Why? by Joel Levy
|Why? by Joel Levy|
|Reviewer: Zoe Morris|
|Summary: Questions and answers in a well thought out format, it's stuff you should know...but may well not. Recommended.|
|Buy? Yes||Borrow? Yes|
|Pages: 192||Date: October 2012|
|Publisher: Michael O'Mara Books|
Why does the Titanic float but a brick sink? And that water they’re sinking or floating in, why is it wet? And what colour is it, ‘cos it ain’t clear? These questions and many more are answered in this book which may not be a new concept but which is executed extremely well.
This is science you may, or may not , have learnt at school, and may, or may not, have since forgotten. They are, as the cover tells us, everyday scientific questions but that doesn’t mean you’ll know the answer, or at least not completely. A quick poll at lunch last week found that most of the room couldn’t correctly explain why men go bald, though there were some brilliant (if wildly incorrect) suggestions along the way. Ditto why blood is red (since we work in health, I was trying to help them by picking ones they could/should know). Because the questions in this book are varied, and ‘science’ here covers everything from evolutionary biology to organic chemistry to astrophysics.
These are not necessarily answers that will win you pub quizzes, because it’s more general knowledge than it is specialist trivia. But it’s a cracking read. Most of the questions span 2 or 3 pages and the answers are chatty without a hint of jargon. Plus some of them are brilliantly succinct as in
Q. Why is there a dark side of the moon?
A. There isn’t.
There are some random ones in there too, ones you’ve probably never considered to be scientific conundrums, for example:
Why do light bulbs light up?
Why does the wind blow?
Why are babies and puppies so cute?
So does the science stand up? As far as I can tell, yep, pretty much. I certainly didn’t come across anything I know to be untrue, and experts in any of the fields have niggles it would probably be due to over simplification rather than anything else. The author claims to be a journalist specialising in science rather than a scientist per se, but all this means is that for once a scientific text is wonderfully accessible to the masses. Sometimes there are questions left unanswered at the end of the answer (from the age old Why do men have nipples? we get the standard answer, but this is followed up with the pondering of why we’ve nonetheless not evolved beyond them yet.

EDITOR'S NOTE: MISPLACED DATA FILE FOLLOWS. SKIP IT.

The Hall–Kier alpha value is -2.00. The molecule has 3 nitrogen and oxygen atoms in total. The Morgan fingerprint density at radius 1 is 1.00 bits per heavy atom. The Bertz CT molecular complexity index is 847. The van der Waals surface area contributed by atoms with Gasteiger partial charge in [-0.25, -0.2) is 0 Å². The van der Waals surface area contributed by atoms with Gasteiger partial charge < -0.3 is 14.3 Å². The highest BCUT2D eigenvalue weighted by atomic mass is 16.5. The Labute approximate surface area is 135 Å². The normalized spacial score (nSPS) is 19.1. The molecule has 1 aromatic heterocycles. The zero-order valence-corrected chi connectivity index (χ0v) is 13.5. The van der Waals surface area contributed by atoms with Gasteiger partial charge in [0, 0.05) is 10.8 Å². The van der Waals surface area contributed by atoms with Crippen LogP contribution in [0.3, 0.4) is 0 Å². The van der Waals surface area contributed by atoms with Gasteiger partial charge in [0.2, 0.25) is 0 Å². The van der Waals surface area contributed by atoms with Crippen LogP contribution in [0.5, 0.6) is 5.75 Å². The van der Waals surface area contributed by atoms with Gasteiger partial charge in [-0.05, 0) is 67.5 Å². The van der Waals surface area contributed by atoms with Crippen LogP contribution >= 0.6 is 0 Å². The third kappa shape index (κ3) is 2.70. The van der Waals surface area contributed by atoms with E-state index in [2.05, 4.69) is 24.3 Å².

Some questions you might have no clue about, others you might be confident in (rightly or wrongly) but the buzz from getting one correct never fades. Because although these are ‘everyday’ questions, most people won’t know a good proportion of them, so any that you do automatically means you’re a clever clogs. Fact.
Ultimately, I can’t find fault with this one. It’s an easy, fun read that’s can be dipped into as and when you wish. It’s not the first time a book like this has come out, and it won’t be the last, but if you don’t have one of them on your shelf, or even if you do, you could do a lot worse than add this to the science section of your library or pop it in the Christmas stocking of a less knowledgeable relative you want to give a subtle hint to.
Thanks go to the publishers for supplying this book.
You can read more book reviews or buy Why? by Joel Levy at Amazon.co.uk Amazon currently charges £2.99 for standard delivery for orders under £20, over which delivery is free.
You can read more book reviews or buy Why? by Joel Levy at Amazon.com.
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